Israel’s High Court ruled on Sunday evening that in order for the government to extend authorization to the Shin Bet security service to continue its surveillance of coronavirus carriers, a law will have to be passed.
Over the past few weeks, the Shin Bet has worked with the Health Ministry to track the movement of corona patients through analysis of phone and credit card data. The technology has only been used in counter-terrorism operations until now, and its use on the general population was controversial from the outset due to concerns over potential abuses of citizens’ privacy.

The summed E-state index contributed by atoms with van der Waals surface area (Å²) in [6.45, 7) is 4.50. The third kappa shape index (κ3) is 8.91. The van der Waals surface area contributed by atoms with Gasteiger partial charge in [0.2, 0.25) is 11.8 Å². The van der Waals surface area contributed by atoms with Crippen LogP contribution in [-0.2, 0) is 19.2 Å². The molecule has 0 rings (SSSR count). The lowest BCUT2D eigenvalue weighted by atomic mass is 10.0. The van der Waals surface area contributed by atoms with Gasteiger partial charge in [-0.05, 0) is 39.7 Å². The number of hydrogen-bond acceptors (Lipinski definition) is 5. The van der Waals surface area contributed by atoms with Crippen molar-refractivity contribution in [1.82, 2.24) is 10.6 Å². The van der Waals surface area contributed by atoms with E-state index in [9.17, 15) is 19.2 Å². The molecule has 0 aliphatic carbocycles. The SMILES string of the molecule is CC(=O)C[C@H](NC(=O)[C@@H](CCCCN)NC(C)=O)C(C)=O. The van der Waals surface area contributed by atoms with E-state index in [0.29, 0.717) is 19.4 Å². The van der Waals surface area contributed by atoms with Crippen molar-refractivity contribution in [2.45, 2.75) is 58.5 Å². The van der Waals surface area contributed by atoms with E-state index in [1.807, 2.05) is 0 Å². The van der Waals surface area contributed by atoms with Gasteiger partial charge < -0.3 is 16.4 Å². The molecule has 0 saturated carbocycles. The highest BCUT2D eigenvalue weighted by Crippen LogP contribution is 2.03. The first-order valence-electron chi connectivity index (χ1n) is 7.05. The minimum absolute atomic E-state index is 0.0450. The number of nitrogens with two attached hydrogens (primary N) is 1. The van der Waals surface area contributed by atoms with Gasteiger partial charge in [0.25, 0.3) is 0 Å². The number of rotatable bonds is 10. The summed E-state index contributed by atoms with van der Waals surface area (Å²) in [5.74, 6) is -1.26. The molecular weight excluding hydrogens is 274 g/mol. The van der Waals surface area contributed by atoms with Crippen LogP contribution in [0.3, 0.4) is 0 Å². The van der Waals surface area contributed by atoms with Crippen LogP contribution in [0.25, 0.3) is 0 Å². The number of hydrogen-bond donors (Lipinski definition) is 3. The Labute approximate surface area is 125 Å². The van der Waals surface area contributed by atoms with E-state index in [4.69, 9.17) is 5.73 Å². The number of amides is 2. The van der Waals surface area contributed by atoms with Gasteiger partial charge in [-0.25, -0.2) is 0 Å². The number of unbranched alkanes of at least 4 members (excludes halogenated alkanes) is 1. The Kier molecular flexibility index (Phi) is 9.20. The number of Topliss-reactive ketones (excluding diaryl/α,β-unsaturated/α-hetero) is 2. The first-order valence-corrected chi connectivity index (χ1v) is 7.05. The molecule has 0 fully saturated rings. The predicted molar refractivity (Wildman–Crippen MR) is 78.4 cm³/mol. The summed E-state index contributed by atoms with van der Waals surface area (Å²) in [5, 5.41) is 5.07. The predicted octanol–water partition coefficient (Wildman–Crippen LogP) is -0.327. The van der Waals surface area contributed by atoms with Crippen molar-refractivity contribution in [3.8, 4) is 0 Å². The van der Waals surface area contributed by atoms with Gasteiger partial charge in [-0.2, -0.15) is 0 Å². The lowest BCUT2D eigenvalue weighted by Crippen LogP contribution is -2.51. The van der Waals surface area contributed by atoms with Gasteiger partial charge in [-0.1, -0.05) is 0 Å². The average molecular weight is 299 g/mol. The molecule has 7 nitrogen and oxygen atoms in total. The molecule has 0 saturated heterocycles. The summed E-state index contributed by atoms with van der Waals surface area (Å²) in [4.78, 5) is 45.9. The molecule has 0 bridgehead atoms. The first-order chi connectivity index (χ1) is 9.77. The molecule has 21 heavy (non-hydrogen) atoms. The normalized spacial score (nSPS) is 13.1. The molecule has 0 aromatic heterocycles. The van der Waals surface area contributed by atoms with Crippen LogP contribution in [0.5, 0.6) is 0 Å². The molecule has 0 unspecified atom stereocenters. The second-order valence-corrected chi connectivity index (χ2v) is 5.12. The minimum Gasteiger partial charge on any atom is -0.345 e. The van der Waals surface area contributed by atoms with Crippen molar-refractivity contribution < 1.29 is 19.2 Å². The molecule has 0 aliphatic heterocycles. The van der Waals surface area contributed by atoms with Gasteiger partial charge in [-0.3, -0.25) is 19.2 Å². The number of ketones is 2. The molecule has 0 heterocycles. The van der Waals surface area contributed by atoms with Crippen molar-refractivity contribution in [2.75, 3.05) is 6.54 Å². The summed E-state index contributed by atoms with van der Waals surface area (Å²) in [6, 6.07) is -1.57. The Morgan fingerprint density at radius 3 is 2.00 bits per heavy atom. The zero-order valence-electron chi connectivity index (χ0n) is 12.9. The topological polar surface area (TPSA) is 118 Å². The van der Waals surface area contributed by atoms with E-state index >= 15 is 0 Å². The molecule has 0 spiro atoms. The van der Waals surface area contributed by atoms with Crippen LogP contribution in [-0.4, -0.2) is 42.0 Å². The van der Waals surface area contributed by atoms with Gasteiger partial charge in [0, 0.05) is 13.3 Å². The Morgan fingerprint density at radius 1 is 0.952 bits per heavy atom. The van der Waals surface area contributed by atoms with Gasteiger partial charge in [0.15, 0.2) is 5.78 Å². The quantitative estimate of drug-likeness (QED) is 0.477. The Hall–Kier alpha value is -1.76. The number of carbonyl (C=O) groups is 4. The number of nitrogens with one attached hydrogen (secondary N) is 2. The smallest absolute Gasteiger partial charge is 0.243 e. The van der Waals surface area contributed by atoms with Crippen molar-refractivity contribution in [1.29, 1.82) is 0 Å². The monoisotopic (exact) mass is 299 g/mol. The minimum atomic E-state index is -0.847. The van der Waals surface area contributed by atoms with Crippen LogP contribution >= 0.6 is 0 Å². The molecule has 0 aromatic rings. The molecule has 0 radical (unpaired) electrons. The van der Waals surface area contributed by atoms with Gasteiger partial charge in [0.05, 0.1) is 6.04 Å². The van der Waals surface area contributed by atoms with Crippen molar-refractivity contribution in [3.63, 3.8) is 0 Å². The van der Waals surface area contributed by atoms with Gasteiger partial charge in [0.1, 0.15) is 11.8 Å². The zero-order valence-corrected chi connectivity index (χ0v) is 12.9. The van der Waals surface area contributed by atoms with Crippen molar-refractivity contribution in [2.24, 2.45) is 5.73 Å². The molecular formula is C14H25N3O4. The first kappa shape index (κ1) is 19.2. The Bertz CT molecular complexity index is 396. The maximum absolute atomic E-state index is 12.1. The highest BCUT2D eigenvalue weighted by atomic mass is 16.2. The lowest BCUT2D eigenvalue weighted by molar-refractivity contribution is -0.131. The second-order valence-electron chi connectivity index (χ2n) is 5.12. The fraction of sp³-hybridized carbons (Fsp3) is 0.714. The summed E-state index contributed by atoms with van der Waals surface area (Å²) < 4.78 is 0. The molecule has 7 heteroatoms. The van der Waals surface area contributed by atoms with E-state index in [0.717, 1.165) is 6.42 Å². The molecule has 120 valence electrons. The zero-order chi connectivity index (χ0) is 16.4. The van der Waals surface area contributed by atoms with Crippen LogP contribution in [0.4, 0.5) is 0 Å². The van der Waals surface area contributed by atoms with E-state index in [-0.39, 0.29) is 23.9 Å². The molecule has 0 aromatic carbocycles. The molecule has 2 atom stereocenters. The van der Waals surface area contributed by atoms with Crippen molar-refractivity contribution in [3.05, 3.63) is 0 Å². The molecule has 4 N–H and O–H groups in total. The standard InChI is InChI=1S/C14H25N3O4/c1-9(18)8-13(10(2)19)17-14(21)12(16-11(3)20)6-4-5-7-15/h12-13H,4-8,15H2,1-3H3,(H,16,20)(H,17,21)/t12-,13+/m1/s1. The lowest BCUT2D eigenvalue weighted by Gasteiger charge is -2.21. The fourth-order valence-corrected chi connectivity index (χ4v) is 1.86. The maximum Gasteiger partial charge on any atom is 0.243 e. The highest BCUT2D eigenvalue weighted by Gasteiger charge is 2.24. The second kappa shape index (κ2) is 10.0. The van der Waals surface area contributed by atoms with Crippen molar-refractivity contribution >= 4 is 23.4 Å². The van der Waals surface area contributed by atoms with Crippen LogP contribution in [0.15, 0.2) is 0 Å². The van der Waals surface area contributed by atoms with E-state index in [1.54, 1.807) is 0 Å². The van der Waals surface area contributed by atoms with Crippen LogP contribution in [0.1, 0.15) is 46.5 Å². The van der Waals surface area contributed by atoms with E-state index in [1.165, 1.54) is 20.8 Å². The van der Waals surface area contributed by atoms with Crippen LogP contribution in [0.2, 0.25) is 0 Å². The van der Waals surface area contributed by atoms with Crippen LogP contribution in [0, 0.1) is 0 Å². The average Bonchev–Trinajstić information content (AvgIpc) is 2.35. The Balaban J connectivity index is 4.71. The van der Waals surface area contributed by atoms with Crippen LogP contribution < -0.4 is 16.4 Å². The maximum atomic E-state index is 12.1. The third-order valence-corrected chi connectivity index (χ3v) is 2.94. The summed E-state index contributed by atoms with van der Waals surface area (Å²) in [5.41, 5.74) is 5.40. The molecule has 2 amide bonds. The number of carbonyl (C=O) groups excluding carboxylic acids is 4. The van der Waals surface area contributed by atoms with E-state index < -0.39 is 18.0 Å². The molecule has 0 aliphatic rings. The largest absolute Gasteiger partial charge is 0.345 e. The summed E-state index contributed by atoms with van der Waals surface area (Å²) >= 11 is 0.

The tracking, which uses cellphone location data, credit card purchase data and other digital information, aims to alert and order into quarantine people who were within two yards, for 10 minutes or more, of someone infected with the virus within the past two weeks.
Health Ministry officials have testified before the Knesset committee currently overseeing the government’s handling of the pandemic that the Shin Bet information has been extremely valuable in locating potential carriers of the virus.